What Everybody Bought In 2020 And Is Getting Rid Of In 2021

In 2020, we saw our normal flipped upside down as COVID-19 sent shockwaves throughout the world. As we struggled within our communities to establish a new normal, our credit and debit cards also struggled to keep up with some truly pandemic-inspired purchases. Granted, we are still dealing with an ongoing pandemic. But with the new year came a new wave of purging. Here's what a lot of us couldn't wait to get our hands on in 2020, whereas today we barely give them a second thought.

First up, we have toilet paper. The comically large stockpiles of toilet paper many of us loaded up on has understandably created more than a few pandemic-inspired memes. In 2020, the demand for toilet paper skyrocketed 845%. At one point, it was the most purchased grocery store item in the U.S. (via Insider). As the pandemic continues on and the fear of not having enough TP subsides, a lot of us have gone back to purchasing a standard pack instead of the mega packages commonly found at club stores. After all, there are surely plenty of rolls left over from 2020 just waiting to be used in many of our cupboards.

Plant-based meals have taken off this year

The second product we have in our that's-so-2020 shopping cart is packaged meat. At the height of lockdown in 2020, many of us chose to use our homebound evenings to bust out the recipe book and perfect the creation of a comforting meal. We're talking hearty spaghetti Bolognese, grandma's meatloaf, and pizza with extra sausage. All delicious? Absolutely! Though this year, the trends for more meatless meals and the rising growth of veganism have left many of us skipping the meat aisle in our grocery store completely.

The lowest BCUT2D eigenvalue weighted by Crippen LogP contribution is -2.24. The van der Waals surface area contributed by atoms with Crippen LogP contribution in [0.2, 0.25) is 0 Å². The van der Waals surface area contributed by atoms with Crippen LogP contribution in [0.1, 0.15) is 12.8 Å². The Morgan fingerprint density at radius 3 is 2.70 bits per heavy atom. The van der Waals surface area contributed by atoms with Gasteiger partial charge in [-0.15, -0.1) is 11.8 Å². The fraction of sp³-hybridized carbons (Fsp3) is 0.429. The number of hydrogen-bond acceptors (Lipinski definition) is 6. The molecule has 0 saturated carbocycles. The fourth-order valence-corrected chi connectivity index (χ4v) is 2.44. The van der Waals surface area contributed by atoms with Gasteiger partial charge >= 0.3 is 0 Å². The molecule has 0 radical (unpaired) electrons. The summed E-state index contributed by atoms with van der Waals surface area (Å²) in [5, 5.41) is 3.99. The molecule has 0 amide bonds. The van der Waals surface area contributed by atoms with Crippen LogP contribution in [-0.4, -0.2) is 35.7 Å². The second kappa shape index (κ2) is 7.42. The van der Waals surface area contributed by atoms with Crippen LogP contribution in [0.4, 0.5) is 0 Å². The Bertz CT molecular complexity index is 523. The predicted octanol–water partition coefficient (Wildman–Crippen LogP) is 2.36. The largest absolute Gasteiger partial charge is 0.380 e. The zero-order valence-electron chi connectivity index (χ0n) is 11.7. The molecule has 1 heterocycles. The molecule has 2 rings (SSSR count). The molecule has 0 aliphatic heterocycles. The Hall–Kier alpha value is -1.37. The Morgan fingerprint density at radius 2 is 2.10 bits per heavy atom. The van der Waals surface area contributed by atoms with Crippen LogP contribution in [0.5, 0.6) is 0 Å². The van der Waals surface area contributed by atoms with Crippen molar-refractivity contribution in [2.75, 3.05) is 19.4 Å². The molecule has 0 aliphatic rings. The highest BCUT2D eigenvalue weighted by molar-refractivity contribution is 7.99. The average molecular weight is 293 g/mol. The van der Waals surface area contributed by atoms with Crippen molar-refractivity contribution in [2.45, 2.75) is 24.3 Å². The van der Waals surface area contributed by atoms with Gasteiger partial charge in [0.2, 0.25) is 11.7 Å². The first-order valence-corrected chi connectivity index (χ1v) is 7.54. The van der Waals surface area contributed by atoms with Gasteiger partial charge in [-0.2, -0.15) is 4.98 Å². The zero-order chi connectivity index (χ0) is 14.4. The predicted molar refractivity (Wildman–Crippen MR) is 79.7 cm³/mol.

The third and fourth items that topped our shopping lists in 2020 were immunity boosters and disposable wipes — understandably so, considering the germ and disease chatter was on full volume in our homes and in the media. It left many of us with the constant urge to wash our hands and give our homes a spring clean scrub on the daily. Disposable wipes were a convenient weapon for many months. But after finding out they are not biodegradable and are clogging our landfills (via Cheapism), consumers appear geared to slow down their usage and get back to reusable washcloths.

Airborne has flown away from our thoughts

Immunity boosters such as Airborne also felt like the appropriate item to have in our medicine cabinets in 2020. The product contains vitamins and minerals and is geared toward boosting immunity. It all sounds like the perfect anti-COVID cocktail of ingredients and, in theory, is a great idea. But today, we are more skeptical of the product's claims, as researchers at Ohio State University point out there is no scientific evidence that Airborne can prevent or cure a cold (via Cheapism).

The final item on our great shopping list of 2020 was a bike. The sales of adult ­leisure bikes more than doubled in many places in 2020 (via BBC). We're thrilled for the sudden increase in sales of this healthy transportation option, although it's hard to believe a decline in demand isn't coming. Especially considering a lot of the bikes that were purchased in 2020 and recorded as a part of that year's sales have yet to make their way to their new owners.

Last year certainly showed us that we as consumers made some purchases that felt very "necessary" in the moment. Only time will tell what this year tempts us into buying.